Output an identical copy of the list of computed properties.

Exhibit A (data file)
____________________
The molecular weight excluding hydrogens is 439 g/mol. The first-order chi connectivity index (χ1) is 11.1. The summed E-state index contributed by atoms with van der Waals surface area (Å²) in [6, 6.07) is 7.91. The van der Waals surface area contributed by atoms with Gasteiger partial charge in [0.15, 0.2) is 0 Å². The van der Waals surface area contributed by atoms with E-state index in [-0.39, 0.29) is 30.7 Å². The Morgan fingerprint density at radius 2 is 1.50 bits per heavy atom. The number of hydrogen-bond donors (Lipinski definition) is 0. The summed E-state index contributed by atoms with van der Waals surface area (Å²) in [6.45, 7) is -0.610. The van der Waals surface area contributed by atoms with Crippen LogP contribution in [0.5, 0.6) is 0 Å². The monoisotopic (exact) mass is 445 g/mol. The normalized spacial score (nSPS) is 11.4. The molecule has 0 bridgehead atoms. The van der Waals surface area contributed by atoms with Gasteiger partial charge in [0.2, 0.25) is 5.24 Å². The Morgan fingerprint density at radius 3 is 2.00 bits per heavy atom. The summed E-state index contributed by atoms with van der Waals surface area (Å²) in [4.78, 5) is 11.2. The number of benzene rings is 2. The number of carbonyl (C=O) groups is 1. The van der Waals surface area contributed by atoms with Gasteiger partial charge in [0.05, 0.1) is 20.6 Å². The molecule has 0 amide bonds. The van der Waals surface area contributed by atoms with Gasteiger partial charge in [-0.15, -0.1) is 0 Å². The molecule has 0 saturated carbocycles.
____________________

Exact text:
The molecular weight excluding hydrogens is 439 g/mol. The first-order chi connectivity index (χ1) is 11.1. The summed E-state index contributed by atoms with van der Waals surface area (Å²) in [6, 6.07) is 7.91. The van der Waals surface area contributed by atoms with Gasteiger partial charge in [0.15, 0.2) is 0 Å². The van der Waals surface area contributed by atoms with E-state index in [-0.39, 0.29) is 30.7 Å². The Morgan fingerprint density at radius 2 is 1.50 bits per heavy atom. The number of hydrogen-bond donors (Lipinski definition) is 0. The summed E-state index contributed by atoms with van der Waals surface area (Å²) in [6.45, 7) is -0.610. The van der Waals surface area contributed by atoms with Crippen LogP contribution in [0.5, 0.6) is 0 Å². The monoisotopic (exact) mass is 445 g/mol. The normalized spacial score (nSPS) is 11.4. The molecule has 0 bridgehead atoms. The van der Waals surface area contributed by atoms with Gasteiger partial charge in [0.2, 0.25) is 5.24 Å². The Morgan fingerprint density at radius 3 is 2.00 bits per heavy atom. The summed E-state index contributed by atoms with van der Waals surface area (Å²) in [4.78, 5) is 11.2. The number of benzene rings is 2. The number of carbonyl (C=O) groups is 1. The van der Waals surface area contributed by atoms with Gasteiger partial charge in [0.05, 0.1) is 20.6 Å². The molecule has 0 amide bonds. The van der Waals surface area contributed by atoms with Gasteiger partial charge in [-0.15, -0.1) is 0 Å². The molecule has 0 saturated carbocycles.